Music at St Joseph’s Convent (1930-1998)

Published in EUREKA magazine at St Joseph’s Convent, Port of Spain, in 1999

The Legacy

“Music washes away from the soul all the dust of everyday life.”

The harmonies which have resounded within the walls of St. Joseph’s Convent, Port of Spain, for fifty years have done nothing less. By these melodious strains which sing to the soul, we see the smiles on the faces of an entire school community; we are refreshed by that feeling of peace, and experience – for those few moments when the music reaches our ears – that intangible link, that ethereal portal to happiness, that shows us what it means to be alive.

The choirs and instrumentalists of St. Joseph’s Convent, P.O.S., have uplifted audiences and beguiled adjudicators for decades. We have been incredibly successful in the Trinidad and Tobago Music Festival repeatedly since the late 1940s, and it would seem that we are embarking upon yet another period of musical prosperity.

It is as a result of decades of dedicated students and teachers that this school has been able to achieve such excellent results. The girls have had to practise constantly while still organising their time in such a way that they were still able to meet their academic requirements, while the teachers slaved away tirelessly. Here is just a brief description of the teachers who have driven the music in this school for fifty years, together with what and when they taught.

  • Sr. Helen De Verteuil (O.B.E) (1930-1958; late 70s) was responsible for all school singing and the choirs. In addition, she was a voice and piano coach.
  • Sr. Columba (1958 – early 60s; briefly in mid-seventies) was the school principal while teaching Mathematics, Latin and Geography, and directed school singing and the school choirs.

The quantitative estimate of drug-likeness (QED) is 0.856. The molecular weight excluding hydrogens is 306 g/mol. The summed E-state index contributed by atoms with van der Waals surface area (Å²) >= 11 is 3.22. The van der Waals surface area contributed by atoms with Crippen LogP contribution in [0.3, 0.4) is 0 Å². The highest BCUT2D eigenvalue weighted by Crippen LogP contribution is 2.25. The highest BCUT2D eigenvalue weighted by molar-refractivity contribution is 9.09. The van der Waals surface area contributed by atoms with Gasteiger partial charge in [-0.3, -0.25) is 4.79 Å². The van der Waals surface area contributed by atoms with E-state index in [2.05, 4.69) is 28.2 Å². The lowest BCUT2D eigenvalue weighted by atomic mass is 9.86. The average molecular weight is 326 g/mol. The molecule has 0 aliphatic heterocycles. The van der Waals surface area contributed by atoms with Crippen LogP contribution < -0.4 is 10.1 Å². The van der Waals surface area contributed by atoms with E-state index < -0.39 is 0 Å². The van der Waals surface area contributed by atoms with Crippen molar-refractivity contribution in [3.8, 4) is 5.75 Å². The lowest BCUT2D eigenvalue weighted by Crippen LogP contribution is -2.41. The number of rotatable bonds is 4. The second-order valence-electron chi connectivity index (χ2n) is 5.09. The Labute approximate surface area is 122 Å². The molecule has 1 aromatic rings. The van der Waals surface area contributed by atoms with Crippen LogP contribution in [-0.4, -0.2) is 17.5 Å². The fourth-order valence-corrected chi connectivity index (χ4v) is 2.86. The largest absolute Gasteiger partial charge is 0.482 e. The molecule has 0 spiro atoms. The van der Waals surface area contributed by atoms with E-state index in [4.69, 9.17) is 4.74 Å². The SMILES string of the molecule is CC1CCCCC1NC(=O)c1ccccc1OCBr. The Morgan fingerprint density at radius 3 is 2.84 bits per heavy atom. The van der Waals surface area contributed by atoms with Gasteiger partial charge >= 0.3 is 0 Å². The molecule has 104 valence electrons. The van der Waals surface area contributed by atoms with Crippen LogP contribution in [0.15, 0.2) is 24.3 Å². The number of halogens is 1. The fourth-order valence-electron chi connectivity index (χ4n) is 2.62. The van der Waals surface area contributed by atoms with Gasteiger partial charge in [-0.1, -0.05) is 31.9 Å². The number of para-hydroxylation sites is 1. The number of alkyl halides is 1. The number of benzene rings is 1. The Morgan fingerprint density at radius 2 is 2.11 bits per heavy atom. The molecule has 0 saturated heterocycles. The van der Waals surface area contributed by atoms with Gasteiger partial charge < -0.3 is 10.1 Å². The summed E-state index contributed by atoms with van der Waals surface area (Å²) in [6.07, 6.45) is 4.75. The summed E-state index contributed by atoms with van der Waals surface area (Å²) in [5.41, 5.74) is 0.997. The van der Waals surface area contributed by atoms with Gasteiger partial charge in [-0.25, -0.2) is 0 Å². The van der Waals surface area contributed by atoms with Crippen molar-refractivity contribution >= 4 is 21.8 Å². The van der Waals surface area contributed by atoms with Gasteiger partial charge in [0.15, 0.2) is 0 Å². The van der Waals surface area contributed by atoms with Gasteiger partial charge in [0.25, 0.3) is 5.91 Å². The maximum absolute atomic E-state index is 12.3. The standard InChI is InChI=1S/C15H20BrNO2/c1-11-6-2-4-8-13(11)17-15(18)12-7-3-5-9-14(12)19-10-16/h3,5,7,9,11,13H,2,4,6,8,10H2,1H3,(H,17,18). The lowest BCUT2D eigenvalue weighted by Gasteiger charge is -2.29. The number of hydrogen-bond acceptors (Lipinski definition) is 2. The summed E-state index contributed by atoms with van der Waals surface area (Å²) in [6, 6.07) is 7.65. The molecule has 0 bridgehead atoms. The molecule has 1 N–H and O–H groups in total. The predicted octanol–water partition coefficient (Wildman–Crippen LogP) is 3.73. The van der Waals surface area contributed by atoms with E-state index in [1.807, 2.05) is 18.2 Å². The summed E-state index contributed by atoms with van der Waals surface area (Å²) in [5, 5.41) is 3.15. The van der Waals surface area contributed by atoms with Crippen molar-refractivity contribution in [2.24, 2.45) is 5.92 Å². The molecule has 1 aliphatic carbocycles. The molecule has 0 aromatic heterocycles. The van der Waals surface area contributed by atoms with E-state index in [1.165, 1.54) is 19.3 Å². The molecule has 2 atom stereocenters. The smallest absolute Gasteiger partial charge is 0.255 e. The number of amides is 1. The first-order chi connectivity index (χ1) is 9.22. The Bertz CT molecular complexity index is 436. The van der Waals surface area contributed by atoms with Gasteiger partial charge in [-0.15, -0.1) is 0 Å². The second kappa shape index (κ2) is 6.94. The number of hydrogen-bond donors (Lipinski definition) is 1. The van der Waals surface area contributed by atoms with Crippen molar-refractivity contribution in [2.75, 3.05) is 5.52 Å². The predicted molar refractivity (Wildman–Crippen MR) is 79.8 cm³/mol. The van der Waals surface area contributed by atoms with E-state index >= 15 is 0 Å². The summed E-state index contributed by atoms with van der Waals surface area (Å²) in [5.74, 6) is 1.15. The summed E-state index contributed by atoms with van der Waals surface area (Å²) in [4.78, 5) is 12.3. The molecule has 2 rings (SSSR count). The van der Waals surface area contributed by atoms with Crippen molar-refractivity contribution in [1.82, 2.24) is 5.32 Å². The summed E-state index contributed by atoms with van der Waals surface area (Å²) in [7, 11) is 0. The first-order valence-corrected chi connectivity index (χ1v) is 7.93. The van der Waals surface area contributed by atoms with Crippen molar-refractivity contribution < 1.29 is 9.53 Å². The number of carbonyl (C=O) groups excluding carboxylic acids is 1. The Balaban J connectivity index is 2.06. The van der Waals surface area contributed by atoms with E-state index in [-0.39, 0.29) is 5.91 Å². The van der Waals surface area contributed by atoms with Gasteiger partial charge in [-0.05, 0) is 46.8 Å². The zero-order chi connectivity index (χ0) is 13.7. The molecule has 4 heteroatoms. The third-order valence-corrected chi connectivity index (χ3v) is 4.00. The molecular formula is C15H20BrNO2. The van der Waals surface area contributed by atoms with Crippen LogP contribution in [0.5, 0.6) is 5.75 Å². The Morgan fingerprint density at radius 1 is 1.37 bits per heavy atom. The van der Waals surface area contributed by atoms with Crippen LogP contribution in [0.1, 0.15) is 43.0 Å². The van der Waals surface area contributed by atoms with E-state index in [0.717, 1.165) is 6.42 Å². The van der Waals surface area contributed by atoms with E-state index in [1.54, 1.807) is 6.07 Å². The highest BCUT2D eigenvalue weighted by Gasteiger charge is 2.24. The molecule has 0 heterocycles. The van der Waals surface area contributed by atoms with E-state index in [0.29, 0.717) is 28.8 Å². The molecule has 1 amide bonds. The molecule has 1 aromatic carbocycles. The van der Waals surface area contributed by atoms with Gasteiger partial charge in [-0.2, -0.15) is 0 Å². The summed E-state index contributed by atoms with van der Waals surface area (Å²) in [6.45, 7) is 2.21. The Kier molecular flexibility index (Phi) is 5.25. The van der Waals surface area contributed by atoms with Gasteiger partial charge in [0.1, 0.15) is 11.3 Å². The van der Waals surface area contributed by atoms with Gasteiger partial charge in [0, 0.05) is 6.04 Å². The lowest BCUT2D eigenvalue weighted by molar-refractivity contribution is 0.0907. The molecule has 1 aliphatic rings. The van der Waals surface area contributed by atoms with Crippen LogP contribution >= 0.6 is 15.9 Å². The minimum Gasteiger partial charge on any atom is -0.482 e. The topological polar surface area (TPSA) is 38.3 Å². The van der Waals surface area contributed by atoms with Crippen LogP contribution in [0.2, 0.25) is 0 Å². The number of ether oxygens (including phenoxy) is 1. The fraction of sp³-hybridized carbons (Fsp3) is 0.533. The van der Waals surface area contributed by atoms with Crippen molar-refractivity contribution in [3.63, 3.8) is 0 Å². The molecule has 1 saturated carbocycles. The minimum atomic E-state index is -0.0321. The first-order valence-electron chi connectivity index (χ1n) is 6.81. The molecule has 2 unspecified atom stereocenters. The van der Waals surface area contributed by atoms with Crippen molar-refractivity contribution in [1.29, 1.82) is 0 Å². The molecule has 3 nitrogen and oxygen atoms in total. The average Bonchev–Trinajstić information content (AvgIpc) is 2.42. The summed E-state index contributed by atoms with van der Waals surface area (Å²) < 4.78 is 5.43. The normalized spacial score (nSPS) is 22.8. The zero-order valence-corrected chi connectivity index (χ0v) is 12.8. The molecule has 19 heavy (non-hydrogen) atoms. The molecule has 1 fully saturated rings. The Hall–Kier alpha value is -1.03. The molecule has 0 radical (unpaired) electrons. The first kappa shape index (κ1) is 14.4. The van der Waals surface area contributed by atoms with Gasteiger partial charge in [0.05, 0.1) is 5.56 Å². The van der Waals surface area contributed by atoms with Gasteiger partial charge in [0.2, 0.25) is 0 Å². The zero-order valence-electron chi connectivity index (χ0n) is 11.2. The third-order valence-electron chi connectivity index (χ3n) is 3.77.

• Jocelyn Pierre (HBM Silver) (1957-74; 1978-84) was a piano teacher and accompanist. In the mid 60s, she did school singing and music classes. She directed both choirs in 1973-74 and the Junior Choir in 1979-84. She also formed the Marionettes Chorale and the Pembroke Chorale (the former with St. Joseph’ Convent students, and the latter with St. Joseph’s Convent teachers).
  • Sr. Benedicta (approx. 1962-66) led school singing and the school choirs.
  • Daphne Clifford (1963-81) was the school music teacher and taught piano, recorder and music classes. She was a piano and vocal coach to SJC students during ‘free’ periods. She accompanied the school choir 1975-81. She founded the Shenstone Recorder Group and several SJC instrumental and recorder ensembles.
  • Gretta Taylor (HBM Gold) (1965-1994) taught French, Spanish, General Paper and Music classes, and directed the school choirs (Senior Choir 1974-85; Junior Choir 1976-79), and once again from 1992-94. She was an occasional accompanist and vocal coach as well.
  • Sr. Claire (approx. 1970-73) taught Spanish while leading school singing and school choirs.
  • Kathleen Borely (1973-92) taught Mathematics and Religion and directed the Folk Choir 1975-92. She led school music 1981-92.